Note that you can also use the (IMO better) following form:
return (x.a!=y.a) ? x.a<y.a
: (x.b!=y.b) ? x.b<y.b
: (x.c!=y.c) ? x.c<y.c
: (x.d!=y.d) ? x.d<y.d : x.e < y.e;
or a simple one like this

memcmp(&x,&y,sizeof(MyStruct)) < 0;

This seems to work if I memset and fill the sizeof(MyStruct) with
zeroes in the constructor before I assign a b and c etc. This will take
care of any padding that the compiler adds.


But not of endianness and other binary representation issues.
Really, I don't think that saving a few statements is worth the
loss of portability. Plus the explicit form gives you much more
flexibility. So why bother?
--
http://ivan.vecerina.com/contact/?subject=NG_POST <- email contact form
Jul 23 '05 #5

P: n/a
ra******@hotmail.com wrote:
You mentioned something about private section. Could you elaborate how
that would change things ?
The layout of an object is only mandated within the same access specifier
section. So, as soon as you introduce private or protected non-static
data members, the struct is not a POD any more, and I am not really sure
why that is, but the Standard makes a point of defining POD-struct that
way.
If the struct carried a vtable pointer or had NON POD could i just
overload new and memset before i call the constructor ?


I am not sure what you mean by "overload memset", but yes, essentially,
your task would be to gain control over the "padding bytes" by, for
example, eliminating them using compiler-specific means.

Let me ask a rhetorical questions, though. If you are prepared to give it
overloaded 'new' and 'memset' (let's suppose it's possible somehow), why
don't you just overload the operator < ?

V
Jul 23 '05 #6

P: n/a
Malte Starostik wrote:
[...]
Sorry, can't tell you about the padding bits, but it's still not
portable because of endianess issues:

struct Foo
{
int a;
};

Foo f1 = { 1 };
Foo f2 = { 256 };

On big-endian machines a memcmp() compare will work correctly. On a
little-endian machine with 32-bit ints, f1 will contain the byte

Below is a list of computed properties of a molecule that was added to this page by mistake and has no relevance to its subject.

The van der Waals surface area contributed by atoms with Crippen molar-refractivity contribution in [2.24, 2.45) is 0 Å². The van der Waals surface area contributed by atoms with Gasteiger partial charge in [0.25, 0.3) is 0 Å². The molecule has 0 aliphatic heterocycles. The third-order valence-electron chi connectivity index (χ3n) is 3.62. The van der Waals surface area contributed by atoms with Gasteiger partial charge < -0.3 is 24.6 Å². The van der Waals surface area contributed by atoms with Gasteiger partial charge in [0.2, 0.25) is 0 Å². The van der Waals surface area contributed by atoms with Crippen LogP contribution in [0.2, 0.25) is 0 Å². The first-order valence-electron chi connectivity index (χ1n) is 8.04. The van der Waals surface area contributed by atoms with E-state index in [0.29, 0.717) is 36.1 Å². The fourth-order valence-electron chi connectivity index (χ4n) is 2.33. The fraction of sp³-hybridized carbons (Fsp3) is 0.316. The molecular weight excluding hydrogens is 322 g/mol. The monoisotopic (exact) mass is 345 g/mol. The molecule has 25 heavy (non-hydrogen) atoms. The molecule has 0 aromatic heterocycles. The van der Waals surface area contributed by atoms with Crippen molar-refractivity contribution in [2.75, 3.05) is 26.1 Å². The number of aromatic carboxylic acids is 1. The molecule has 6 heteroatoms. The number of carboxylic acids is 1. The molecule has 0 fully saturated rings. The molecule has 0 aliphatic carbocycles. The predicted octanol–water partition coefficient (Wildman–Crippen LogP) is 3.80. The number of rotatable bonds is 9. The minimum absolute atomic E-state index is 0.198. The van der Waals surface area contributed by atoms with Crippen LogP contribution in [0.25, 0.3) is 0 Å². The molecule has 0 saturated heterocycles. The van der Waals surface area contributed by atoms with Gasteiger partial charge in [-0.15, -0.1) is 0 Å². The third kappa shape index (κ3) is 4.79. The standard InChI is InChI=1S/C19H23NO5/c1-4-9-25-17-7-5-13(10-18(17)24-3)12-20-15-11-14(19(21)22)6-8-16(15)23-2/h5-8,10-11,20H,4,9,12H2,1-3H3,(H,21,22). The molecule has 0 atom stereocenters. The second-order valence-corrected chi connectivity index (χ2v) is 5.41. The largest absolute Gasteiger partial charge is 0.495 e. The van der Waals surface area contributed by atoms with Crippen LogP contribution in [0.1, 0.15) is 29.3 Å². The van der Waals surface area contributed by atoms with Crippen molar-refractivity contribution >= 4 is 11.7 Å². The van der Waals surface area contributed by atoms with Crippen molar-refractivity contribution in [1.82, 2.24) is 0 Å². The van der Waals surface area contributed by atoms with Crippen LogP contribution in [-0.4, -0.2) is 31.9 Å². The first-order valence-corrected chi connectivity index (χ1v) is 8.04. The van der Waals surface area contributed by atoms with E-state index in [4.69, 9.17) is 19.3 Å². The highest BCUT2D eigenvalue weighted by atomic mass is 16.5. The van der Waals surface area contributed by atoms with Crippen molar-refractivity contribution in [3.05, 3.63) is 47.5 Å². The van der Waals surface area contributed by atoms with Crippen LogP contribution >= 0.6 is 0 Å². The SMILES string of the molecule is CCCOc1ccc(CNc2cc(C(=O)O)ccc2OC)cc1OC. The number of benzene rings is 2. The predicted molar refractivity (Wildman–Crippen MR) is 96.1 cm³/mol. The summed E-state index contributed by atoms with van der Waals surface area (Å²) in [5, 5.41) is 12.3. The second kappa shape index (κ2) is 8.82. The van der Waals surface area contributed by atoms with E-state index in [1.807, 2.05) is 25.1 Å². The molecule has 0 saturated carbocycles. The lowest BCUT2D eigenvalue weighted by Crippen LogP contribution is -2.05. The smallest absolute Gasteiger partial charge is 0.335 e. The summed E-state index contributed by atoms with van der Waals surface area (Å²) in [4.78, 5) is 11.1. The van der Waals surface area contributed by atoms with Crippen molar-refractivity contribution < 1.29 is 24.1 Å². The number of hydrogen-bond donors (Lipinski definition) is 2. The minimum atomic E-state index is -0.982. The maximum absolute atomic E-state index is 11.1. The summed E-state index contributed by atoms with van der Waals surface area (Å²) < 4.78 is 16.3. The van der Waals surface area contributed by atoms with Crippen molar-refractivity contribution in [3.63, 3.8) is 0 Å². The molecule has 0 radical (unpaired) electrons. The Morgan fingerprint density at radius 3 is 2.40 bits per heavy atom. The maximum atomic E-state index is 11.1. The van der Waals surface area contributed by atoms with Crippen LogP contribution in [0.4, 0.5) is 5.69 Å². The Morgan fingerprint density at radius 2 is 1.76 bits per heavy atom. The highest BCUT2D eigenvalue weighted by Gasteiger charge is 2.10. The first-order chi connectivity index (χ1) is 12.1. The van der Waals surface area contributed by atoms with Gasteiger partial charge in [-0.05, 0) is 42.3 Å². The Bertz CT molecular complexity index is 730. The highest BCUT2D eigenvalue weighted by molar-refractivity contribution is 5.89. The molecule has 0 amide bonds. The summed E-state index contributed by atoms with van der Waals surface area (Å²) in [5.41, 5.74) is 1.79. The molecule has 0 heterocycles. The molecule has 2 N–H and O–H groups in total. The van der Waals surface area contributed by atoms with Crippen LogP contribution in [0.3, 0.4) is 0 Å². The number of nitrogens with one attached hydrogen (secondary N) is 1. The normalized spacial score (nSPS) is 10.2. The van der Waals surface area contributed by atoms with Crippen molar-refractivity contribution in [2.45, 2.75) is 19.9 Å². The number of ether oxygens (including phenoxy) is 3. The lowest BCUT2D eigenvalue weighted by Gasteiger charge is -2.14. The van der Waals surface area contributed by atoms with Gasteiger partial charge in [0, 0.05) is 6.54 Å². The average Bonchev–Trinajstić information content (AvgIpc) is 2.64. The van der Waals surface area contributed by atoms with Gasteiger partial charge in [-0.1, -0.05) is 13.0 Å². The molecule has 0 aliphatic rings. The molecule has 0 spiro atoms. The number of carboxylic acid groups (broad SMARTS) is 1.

sequence 0x01 0x00 0x00 0x00 (minus padding) and f2 will contain 0x00
0x01 0x00 0x00. memcmp() will report f1 as greater than f2.


But won't it report f1 consistently greater than f2? The purpose of
using memcmp (as I understood it) was to forgo the real operator < and
the memberwise comparison just to see if they were different.

V
Jul 23 '05 #7

P: n/a
"Victor Bazarov" <v.********@comAcast.net> wrote in message
news:N_*******************@newsread1.mlpsca01.us.t o.verio.net...
My question is whether the second approach is portable? If so do I
really need the memset ? Does the standard say anything about
initializing the padding bits?


1) Yes. 2) Yes. 3) They are uninitialised unless your object has static
storage duration.


Beg pardon? Memcmp portable? I don't see why. As a simple example, I
can't think of any place in the standard that requires all equal bool values
to have the same representation. In other words, I don't see anything wrong
with an implementation that stores a byte in a bool and considers zero to be
false and any nonzero value to be true. Under such an implementation,
memcmp might yield unequal for two values that should be considered equal.
Jul 23 '05 #8

P: n/a
I dont care about that as I want just keep them in a set. If A < B I
just want to make sure A < B all the time

Raj

Jul 23 '05 #9

P: n/a
>Let me ask a rhetorical questions, though. If you are prepared to
give it
overloaded 'new' and 'memset' (let's suppose it's possible somehow), whydon't you just overload the operator < ?


Its some legacy code. The idea being if you add a new member it will
work automatically. If you overload <
you will have to manually update it for the new member

Raj

Jul 23 '05 #10

P: n/a
Andrew Koenig wrote: